The Article observes, "that the results cover a very wide range, from 300 BC 400 AD," but 700 years of range are really comparable with the 600 years interval assigned to the Egyptian Museum of Turin sample no. 3. So, even now, without the improvements that can be made, the dating methods proposed may be of interest to museums who want to verify the antiquity of textile samples not clearly located in a certain historical period.
In reference to the comment: "Considering the extremes of the confidence intervals, it would range from 700 BC to 800 AD ", the range is now extensive and can be reduced by making improvements to the method proposed, but this range is already a step forward compared to traditional dating performed in museums that rarely consider statistical confidence intervals as it was done in this case.
Precisely for this reason connected to the relatively wide confidence interval, the age of the Shroud was determined by performing an arithmetic average of the results obtained from the three independent alternatives dating. Future technical improvements of the methods, based on the cleanliness of the sample and the method of extraction of flax fibers will reduce the uncertainty assigned to the date of the samples.
In reference to the dating of the Shroud is to observe a surprising result: all three methods, of course, independent of each other, Raman (200 BC ± 500), FT-IR (300 BC ± 400) and Multi-Parametric Mechanical (400 AD ± 400) provide results that are compatible with one another in reference to the level of confidence of 95%. What is curious it is that just the first century AD, which includes the date of the death of Jesus of Nazareth, is the only century common to the three dating.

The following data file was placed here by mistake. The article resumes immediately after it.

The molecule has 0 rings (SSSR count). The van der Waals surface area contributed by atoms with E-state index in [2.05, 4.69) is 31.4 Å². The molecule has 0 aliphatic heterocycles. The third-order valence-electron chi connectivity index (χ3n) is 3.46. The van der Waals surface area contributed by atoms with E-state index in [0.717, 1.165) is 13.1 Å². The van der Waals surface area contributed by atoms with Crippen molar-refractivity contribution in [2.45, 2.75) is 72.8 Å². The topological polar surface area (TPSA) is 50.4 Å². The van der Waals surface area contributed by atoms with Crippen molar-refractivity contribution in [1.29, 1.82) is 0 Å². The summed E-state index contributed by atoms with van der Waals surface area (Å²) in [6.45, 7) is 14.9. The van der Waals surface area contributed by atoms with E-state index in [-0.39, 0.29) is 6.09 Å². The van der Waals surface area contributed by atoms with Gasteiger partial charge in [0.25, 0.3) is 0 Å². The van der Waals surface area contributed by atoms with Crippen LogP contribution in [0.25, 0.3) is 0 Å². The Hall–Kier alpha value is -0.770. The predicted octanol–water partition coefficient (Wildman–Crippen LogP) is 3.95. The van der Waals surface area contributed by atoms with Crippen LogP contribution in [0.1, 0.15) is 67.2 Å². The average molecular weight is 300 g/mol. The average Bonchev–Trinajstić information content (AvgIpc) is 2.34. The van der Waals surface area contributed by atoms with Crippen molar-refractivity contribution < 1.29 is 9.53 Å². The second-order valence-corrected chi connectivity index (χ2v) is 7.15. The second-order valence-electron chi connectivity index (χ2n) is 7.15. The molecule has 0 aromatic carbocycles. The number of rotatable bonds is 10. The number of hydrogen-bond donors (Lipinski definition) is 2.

It then reads: "The dispersion would be even greater for the first series using the original result, it was 752 BC ± 400. "This statement is not completely correct because we cannot speak of dispersion in statistical data (i.e. related to the repeatability and reproducibility) in reference to known systematic effects that are not treatable with the same statistical methods with which have determined the confidence intervals. In fact, the quantity defined systematic effect is used to change the historical date of finding measured.
The Article continues: "This correction is somewhat arbitrary." This statement may be acceptable if we discuss why it was made a correction of 452 years instead of 437 years. Given that the uncertainties involved are of the order of the century, we can add that we have tried to round up the data. The assertion of the Article is not acceptable if we discuss in terms of a wider range of years for systematic effects that were not invented but that are calculated on the basis of experimental data that will be made available to the scientific community.